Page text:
Entities that want the FCC to allow two-way use of 500 MHz of spectrum in the 12 GHz band are urging the commission to move ahead on that proposal, arguing in an FCC filing that the record confirms broad support for the move. It’s “imperative” for the FCC to make spectrum resources available to quickly turn broadband funding in the anticipated infrastructure bill into “real, accessible and high-speed internet connections for unserved and underserved Americans,” the rule change advocates argue.
Opponents of the rule change proposal also argue that the record is clear: The FCC should not implement the proposal, the opponents say.
The filing urging the FCC to move ahead on the proposal came from the 5G for 12 GHz Coalition, which represents a range of parties favoring the proposal, including at least two entities that hold 12 GHz spectrum licenses – DISH Network and RS Access. Other coalition members include industry associations such as INCOMPAS, Rural Wireless Association and the Computer & Communications Industry Association; fixed wireless providers; industry vendors and others.
“The FCC can take action now… to open up 500 MHz of contiguous spectrum ideal for accelerating the 5G mobile and wireless networks, improving opportunistic access to spectrum, and strengthening the capacity of Wi-Fi and other unlicensed services,” the coalition letter states.
Coalition members also signed on to a recommendation not to re-auction the spectrum. Instead, those already holding licenses would have the opportunity to use the spectrum for 5G deployments or sell it to other parties.
The coalition filing references a study from RKF Engineering that argues that two-way communications could be implemented without harming other entities that use spectrum in the 12 GHz band, including SpaceX and other satellite operators.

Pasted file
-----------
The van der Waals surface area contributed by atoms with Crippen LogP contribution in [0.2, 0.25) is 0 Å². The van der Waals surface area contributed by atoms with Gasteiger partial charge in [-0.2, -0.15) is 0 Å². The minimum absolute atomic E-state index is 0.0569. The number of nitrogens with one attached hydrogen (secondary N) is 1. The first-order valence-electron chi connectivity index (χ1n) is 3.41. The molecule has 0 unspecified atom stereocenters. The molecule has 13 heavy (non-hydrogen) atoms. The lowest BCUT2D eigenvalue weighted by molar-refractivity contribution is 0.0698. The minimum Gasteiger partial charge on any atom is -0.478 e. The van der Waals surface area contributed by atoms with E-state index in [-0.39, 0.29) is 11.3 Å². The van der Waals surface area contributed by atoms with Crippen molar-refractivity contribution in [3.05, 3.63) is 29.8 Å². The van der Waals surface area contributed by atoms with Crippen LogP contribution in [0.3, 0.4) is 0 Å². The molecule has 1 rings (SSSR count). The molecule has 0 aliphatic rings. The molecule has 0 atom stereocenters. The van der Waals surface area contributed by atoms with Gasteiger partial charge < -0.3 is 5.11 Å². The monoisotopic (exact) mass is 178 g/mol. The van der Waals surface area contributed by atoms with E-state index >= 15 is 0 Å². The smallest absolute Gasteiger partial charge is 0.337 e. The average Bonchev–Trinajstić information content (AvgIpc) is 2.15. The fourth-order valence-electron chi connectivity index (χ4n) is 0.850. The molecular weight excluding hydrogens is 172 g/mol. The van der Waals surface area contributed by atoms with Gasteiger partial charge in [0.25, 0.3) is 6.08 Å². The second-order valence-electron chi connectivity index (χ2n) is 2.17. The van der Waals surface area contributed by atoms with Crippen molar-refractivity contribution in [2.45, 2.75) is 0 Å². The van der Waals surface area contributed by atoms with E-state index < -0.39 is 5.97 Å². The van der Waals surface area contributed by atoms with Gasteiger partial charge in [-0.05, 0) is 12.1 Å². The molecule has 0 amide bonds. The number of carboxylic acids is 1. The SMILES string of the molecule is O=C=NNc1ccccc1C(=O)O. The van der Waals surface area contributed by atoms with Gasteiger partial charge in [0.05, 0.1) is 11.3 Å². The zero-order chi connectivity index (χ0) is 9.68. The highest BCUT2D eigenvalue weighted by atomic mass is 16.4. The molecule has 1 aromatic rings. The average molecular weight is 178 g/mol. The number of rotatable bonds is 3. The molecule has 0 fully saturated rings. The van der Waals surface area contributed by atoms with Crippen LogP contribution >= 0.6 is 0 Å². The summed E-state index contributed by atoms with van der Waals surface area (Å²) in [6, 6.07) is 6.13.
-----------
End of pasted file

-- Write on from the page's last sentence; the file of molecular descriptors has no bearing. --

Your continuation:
Opponents of the proposed rule change have criticized that study. Satellite operator OneWeb has argued that the RKF Engineering study underestimated the degree to which companies like OneWeb would offer service in urban areas. SpaceX also has argued that the RKF study made faulty assumptions about the non-geostationary satellite deployments that SpaceX, OneWeb and others are undertaking.
In late September, SpaceX reiterated those concerns in an FCC filing, arguing that the RKF study focused on SpaceX but didn’t consider the impact on other satellite operators using the 12 GHz band. Among other things, SpaceX also argued that although RKF says that coordination between satellite operators and two-way terrestrial users of the band could overcome potential interference issues, RKF has not proposed a specific coordination requirement.
Some stakeholders have suggested that the FCC could be open to some type of coordination requirement, simply because 500 MHz is a lot of spectrum and the commission has been scrutinizing various spectrum bands with the goal of finding more bands that could be used for 5G on a shared basis.
Telecompetitor will be watching closely to see what the FCC decides to do about the 12 GHz band proposal. It would seem that only an impartial expert can separate truth from falsehood in the technical arguments about the 12 GHz band that have been volleyed back and forth, and let’s hope the FCC acts in that capacity to resolve what to do about the band.